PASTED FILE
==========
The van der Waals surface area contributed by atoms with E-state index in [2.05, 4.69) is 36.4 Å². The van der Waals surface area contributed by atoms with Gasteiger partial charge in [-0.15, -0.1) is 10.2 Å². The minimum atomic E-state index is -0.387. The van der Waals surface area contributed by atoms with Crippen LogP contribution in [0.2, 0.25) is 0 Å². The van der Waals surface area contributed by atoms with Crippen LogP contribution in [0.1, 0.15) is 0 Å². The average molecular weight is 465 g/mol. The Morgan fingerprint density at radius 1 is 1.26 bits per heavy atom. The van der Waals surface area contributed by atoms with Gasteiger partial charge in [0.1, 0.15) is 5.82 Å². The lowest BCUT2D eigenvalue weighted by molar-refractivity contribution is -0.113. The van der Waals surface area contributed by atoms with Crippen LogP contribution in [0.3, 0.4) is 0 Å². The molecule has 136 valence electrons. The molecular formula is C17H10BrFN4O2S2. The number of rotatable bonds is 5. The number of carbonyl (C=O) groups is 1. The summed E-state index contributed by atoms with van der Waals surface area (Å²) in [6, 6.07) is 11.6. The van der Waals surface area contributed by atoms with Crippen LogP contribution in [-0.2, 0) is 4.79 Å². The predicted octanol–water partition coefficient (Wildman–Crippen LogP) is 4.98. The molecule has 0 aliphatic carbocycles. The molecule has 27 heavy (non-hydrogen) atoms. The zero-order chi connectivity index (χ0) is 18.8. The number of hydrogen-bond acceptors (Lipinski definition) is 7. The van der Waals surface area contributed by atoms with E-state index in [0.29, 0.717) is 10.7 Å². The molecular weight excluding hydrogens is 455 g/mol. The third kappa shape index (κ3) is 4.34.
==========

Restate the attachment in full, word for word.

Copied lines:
The van der Waals surface area contributed by atoms with E-state index in [2.05, 4.69) is 36.4 Å². The van der Waals surface area contributed by atoms with Gasteiger partial charge in [-0.15, -0.1) is 10.2 Å². The minimum atomic E-state index is -0.387. The van der Waals surface area contributed by atoms with Crippen LogP contribution in [0.2, 0.25) is 0 Å². The van der Waals surface area contributed by atoms with Crippen LogP contribution in [0.1, 0.15) is 0 Å². The average molecular weight is 465 g/mol. The Morgan fingerprint density at radius 1 is 1.26 bits per heavy atom. The van der Waals surface area contributed by atoms with Gasteiger partial charge in [0.1, 0.15) is 5.82 Å². The lowest BCUT2D eigenvalue weighted by molar-refractivity contribution is -0.113. The van der Waals surface area contributed by atoms with Crippen LogP contribution in [0.3, 0.4) is 0 Å². The molecule has 136 valence electrons. The molecular formula is C17H10BrFN4O2S2. The number of rotatable bonds is 5. The number of carbonyl (C=O) groups is 1. The summed E-state index contributed by atoms with van der Waals surface area (Å²) in [6, 6.07) is 11.6. The van der Waals surface area contributed by atoms with Crippen LogP contribution in [-0.2, 0) is 4.79 Å². The predicted octanol–water partition coefficient (Wildman–Crippen LogP) is 4.98. The molecule has 0 aliphatic carbocycles. The molecule has 27 heavy (non-hydrogen) atoms. The zero-order chi connectivity index (χ0) is 18.8. The number of hydrogen-bond acceptors (Lipinski definition) is 7. The van der Waals surface area contributed by atoms with E-state index in [0.29, 0.717) is 10.7 Å². The molecular weight excluding hydrogens is 455 g/mol. The third kappa shape index (κ3) is 4.34.